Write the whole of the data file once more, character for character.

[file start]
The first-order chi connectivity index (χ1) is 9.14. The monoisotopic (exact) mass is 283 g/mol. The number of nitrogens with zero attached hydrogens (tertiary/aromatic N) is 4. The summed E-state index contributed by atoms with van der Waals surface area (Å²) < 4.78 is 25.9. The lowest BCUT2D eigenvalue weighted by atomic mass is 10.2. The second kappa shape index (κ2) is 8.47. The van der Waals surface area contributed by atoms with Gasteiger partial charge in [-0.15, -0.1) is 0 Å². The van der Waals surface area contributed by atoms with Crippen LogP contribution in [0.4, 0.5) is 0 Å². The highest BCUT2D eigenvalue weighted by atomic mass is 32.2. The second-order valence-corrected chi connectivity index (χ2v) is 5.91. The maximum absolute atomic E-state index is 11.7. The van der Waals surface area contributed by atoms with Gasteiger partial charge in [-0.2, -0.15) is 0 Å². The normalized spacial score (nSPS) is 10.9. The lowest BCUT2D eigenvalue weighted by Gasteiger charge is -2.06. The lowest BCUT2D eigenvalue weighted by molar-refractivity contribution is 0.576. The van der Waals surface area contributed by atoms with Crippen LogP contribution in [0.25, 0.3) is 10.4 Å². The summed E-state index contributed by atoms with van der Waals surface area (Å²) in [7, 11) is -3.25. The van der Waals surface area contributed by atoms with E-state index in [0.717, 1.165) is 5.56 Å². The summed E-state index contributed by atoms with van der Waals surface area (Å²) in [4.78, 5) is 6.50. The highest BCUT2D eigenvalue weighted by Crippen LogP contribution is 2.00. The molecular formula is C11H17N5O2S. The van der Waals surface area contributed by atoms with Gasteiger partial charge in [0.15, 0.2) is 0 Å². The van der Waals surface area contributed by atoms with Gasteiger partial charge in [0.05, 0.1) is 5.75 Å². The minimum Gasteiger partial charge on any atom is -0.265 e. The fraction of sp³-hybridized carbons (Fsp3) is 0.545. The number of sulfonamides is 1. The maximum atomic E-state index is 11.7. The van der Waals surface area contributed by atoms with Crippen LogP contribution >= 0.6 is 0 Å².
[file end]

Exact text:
The first-order chi connectivity index (χ1) is 9.14. The monoisotopic (exact) mass is 283 g/mol. The number of nitrogens with zero attached hydrogens (tertiary/aromatic N) is 4. The summed E-state index contributed by atoms with van der Waals surface area (Å²) < 4.78 is 25.9. The lowest BCUT2D eigenvalue weighted by atomic mass is 10.2. The second kappa shape index (κ2) is 8.47. The van der Waals surface area contributed by atoms with Gasteiger partial charge in [-0.15, -0.1) is 0 Å². The van der Waals surface area contributed by atoms with Crippen LogP contribution in [0.4, 0.5) is 0 Å². The highest BCUT2D eigenvalue weighted by atomic mass is 32.2. The second-order valence-corrected chi connectivity index (χ2v) is 5.91. The maximum absolute atomic E-state index is 11.7. The van der Waals surface area contributed by atoms with Gasteiger partial charge in [-0.2, -0.15) is 0 Å². The normalized spacial score (nSPS) is 10.9. The lowest BCUT2D eigenvalue weighted by Gasteiger charge is -2.06. The lowest BCUT2D eigenvalue weighted by molar-refractivity contribution is 0.576. The van der Waals surface area contributed by atoms with Crippen LogP contribution in [0.25, 0.3) is 10.4 Å². The summed E-state index contributed by atoms with van der Waals surface area (Å²) in [7, 11) is -3.25. The van der Waals surface area contributed by atoms with E-state index in [0.717, 1.165) is 5.56 Å². The summed E-state index contributed by atoms with van der Waals surface area (Å²) in [4.78, 5) is 6.50. The highest BCUT2D eigenvalue weighted by Crippen LogP contribution is 2.00. The molecular formula is C11H17N5O2S. The van der Waals surface area contributed by atoms with Gasteiger partial charge in [0.15, 0.2) is 0 Å². The van der Waals surface area contributed by atoms with Gasteiger partial charge in [0.05, 0.1) is 5.75 Å². The minimum Gasteiger partial charge on any atom is -0.265 e. The fraction of sp³-hybridized carbons (Fsp3) is 0.545. The number of sulfonamides is 1. The maximum atomic E-state index is 11.7. The van der Waals surface area contributed by atoms with Crippen LogP contribution >= 0.6 is 0 Å².